• Where practical, one surveyor should be assigned to COVID-19 positive residents only. Additionally, a different surveyor should be assigned to the COVID-19 suspected residents, or those residents under observation. Once the surveyor that is assigned to the COVID-19 unit enters the unit, the surveyor should stay on that unit for the remainder of the day while completing the investigation and tasks specific to that unit.
  • Surveyors are directed to ask the facility about their policy for entering/exiting COVID-19 units.
  • Surveyors are told by CMS that the facility should complete the facility matrix within four hours (check the conference room periodically). Once the matrix is received, each surveyor will review the matrix for residents in their assigned area to identify any substantial concern that should be followed up. At least one resident who smokes, one resident who is receiving dialysis, one resident on hospice, one resident on a ventilator, and two residents who are on Transmission-Based Precautions (suspected or confirmed COVID-19 and/or non-COVID-19 TBP) should be included in the initial pool for the team if available. If one resident is on TBP for COVID-19 and TBP for a non-COVID-19 reason, it is acceptable to include just the one resident.
  • Surveyors should conduct rounds until they can determine whether all observation areas should be answered with No Issues/NA, Further Investigation, or NA for hospice, ventilator, transmission-based precautions, and smoking.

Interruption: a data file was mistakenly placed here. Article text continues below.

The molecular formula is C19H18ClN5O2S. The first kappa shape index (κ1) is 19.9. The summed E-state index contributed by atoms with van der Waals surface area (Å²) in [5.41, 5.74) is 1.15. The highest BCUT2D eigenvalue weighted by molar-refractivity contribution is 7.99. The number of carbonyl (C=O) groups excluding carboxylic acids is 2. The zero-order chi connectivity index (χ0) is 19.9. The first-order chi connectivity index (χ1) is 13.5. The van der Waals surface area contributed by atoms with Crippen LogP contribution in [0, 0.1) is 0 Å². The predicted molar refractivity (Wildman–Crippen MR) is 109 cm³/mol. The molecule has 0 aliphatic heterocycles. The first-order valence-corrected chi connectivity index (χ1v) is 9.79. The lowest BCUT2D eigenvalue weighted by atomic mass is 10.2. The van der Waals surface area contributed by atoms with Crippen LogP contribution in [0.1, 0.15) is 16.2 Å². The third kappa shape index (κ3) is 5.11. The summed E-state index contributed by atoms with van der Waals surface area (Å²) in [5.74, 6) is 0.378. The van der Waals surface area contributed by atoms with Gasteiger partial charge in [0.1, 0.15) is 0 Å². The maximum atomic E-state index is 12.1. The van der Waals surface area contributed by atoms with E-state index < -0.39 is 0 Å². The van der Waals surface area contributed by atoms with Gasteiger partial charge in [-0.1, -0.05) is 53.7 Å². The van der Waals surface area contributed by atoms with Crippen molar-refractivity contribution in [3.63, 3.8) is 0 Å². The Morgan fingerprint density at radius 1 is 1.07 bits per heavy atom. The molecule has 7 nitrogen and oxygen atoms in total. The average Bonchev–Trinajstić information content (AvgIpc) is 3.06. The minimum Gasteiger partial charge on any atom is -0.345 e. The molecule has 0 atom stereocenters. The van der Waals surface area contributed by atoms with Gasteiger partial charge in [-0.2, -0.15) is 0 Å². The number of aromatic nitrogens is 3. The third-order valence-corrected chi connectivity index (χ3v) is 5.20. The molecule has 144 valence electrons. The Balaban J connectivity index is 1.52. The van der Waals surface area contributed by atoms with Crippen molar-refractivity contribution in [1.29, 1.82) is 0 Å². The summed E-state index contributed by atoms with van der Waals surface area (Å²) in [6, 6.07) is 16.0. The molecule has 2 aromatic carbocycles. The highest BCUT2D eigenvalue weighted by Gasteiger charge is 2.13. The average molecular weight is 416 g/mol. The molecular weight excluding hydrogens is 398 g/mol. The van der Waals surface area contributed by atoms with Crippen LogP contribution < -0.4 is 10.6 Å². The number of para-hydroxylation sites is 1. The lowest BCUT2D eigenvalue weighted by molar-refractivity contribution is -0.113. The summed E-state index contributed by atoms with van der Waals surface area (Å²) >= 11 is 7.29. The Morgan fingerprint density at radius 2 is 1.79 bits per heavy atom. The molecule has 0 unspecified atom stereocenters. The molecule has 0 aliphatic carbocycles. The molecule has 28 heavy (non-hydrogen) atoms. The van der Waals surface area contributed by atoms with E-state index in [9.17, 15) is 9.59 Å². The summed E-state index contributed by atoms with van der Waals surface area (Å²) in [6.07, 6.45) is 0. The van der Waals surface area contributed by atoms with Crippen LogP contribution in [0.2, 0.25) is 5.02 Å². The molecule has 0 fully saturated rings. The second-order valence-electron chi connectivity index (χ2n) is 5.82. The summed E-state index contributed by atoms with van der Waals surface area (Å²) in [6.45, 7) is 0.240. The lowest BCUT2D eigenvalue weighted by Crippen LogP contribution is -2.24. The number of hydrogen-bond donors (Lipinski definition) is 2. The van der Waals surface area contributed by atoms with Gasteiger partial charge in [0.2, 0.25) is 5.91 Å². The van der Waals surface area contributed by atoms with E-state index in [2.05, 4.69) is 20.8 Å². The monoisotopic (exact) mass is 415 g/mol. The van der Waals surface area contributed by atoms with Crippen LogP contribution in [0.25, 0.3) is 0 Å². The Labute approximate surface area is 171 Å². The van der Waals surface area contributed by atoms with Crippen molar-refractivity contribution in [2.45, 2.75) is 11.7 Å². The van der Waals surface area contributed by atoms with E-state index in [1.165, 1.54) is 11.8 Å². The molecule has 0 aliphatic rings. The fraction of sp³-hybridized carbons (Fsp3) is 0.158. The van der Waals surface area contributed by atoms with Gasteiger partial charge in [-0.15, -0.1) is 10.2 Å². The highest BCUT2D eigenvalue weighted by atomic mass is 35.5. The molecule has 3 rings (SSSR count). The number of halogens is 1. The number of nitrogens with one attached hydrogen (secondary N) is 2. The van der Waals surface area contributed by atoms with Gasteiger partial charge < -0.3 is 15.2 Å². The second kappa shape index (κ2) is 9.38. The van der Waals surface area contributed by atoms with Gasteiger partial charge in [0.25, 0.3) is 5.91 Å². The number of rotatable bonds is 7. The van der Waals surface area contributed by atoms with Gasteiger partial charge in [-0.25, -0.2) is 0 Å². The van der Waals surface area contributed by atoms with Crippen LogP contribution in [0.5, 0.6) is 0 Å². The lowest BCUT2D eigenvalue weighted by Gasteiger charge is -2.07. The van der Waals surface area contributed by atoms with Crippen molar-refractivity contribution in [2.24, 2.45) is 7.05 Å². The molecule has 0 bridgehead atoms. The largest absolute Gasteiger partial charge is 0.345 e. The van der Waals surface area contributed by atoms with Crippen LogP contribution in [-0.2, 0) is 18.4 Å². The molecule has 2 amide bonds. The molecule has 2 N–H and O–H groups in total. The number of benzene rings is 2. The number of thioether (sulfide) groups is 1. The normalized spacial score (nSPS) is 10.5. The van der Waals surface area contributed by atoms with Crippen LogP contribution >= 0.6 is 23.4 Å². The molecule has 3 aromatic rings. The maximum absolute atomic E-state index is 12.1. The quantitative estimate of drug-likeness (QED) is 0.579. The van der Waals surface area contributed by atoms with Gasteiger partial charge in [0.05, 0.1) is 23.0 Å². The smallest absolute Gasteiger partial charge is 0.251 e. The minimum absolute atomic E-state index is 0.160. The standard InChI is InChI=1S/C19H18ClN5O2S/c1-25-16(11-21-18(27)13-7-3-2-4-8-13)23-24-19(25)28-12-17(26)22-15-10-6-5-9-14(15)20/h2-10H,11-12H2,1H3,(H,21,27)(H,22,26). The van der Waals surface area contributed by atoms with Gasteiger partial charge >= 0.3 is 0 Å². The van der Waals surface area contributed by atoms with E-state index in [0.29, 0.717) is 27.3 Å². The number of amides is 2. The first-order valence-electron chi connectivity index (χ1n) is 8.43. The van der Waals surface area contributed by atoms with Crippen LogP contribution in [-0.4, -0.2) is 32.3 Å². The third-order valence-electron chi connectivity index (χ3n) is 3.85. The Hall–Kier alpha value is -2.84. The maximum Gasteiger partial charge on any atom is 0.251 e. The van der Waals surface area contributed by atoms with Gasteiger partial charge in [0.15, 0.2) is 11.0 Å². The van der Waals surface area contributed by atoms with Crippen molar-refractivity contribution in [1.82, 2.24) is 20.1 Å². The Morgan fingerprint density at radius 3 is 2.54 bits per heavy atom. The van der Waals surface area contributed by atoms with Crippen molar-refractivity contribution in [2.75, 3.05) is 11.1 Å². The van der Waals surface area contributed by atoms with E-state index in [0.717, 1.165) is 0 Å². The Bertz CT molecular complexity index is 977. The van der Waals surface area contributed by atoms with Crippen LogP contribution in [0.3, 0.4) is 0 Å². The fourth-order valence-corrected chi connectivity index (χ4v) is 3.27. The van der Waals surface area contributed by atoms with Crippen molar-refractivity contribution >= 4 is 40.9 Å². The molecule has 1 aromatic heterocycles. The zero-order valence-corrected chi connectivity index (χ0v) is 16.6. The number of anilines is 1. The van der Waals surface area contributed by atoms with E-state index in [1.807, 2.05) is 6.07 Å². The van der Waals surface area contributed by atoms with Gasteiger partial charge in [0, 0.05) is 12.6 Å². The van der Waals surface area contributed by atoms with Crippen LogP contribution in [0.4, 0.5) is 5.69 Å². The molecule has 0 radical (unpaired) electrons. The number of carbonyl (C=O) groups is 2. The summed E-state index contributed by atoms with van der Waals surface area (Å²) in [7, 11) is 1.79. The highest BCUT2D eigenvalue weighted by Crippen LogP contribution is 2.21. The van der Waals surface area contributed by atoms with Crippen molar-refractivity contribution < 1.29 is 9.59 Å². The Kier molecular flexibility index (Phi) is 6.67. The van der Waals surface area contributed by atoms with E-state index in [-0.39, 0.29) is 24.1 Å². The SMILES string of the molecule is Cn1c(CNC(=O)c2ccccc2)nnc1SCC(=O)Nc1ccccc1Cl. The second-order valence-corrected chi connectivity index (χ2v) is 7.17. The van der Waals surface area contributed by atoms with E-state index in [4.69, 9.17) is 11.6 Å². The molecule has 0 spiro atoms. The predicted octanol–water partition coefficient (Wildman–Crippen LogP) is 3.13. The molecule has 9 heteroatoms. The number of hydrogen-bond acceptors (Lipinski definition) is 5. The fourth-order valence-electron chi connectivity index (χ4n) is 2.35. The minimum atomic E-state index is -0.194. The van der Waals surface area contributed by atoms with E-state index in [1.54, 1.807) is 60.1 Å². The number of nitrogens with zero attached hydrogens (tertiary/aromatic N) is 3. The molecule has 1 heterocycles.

• If dining rooms are not being used during the PHE, surveyors should determine whether residents are receiving assistance and ensure observation of room tray delivery.
  • If a surveyor is restricted to a specific area of the building (e.g., COVID unit or cohorting), the surveyor should not be physically present with any team member. The surveyor should meet virtually or by telephone (on his/her own) with the team throughout the survey. In that case, the team will have to retrieve that surveyor’s data securely (e.g., through email).
  • Surveyors should sample at least three staff, including at least one staff member who was confirmed COVID-19 positive or had signs or symptoms consistent with COVID-19 (if this has occurred in the facility), for purposes of determining compliance with infection prevention and control national standards such as exclusion from work, as well as screening, testing, and reporting.
  • Sample three residents for purposes of determining compliance with infection prevention and control national standards such as transmission-based precautions (TBP), as well as resident care, screening, testing, and reporting.
  • Include at least one resident who was confirmed COVID-19 positive or had signs or symptoms consistent with COVID-19 (if any).
  • Include at least one resident on transmission-based precautions (if any) for a non-COVID-19 reason.
  • If one resident is on TBP for COVID-19 and TBP for a non-COVID-19 reason, it is acceptable to include just the one resident.
  • Sample five residents for influenza and pneumococcal immunizations.
  • Surveyors are directed that during the PHE, for residents who participate in the Resident Council interview and are not on transmission-based precautions (TBP), it is important for everyone including the assigned surveyor to wear a face covering/mask as appropriate, maintain social distancing and perform hand hygiene at all times.

It is important to be prepared 24/7 for your nursing facility survey. With the reimplementation of surveys, WHCA is interested to hear from facilities the outcome and any feedback regarding the survey process. Please email Elena Madrid or call her at (800) 562-6170, extension 105, with survey feedback or questions.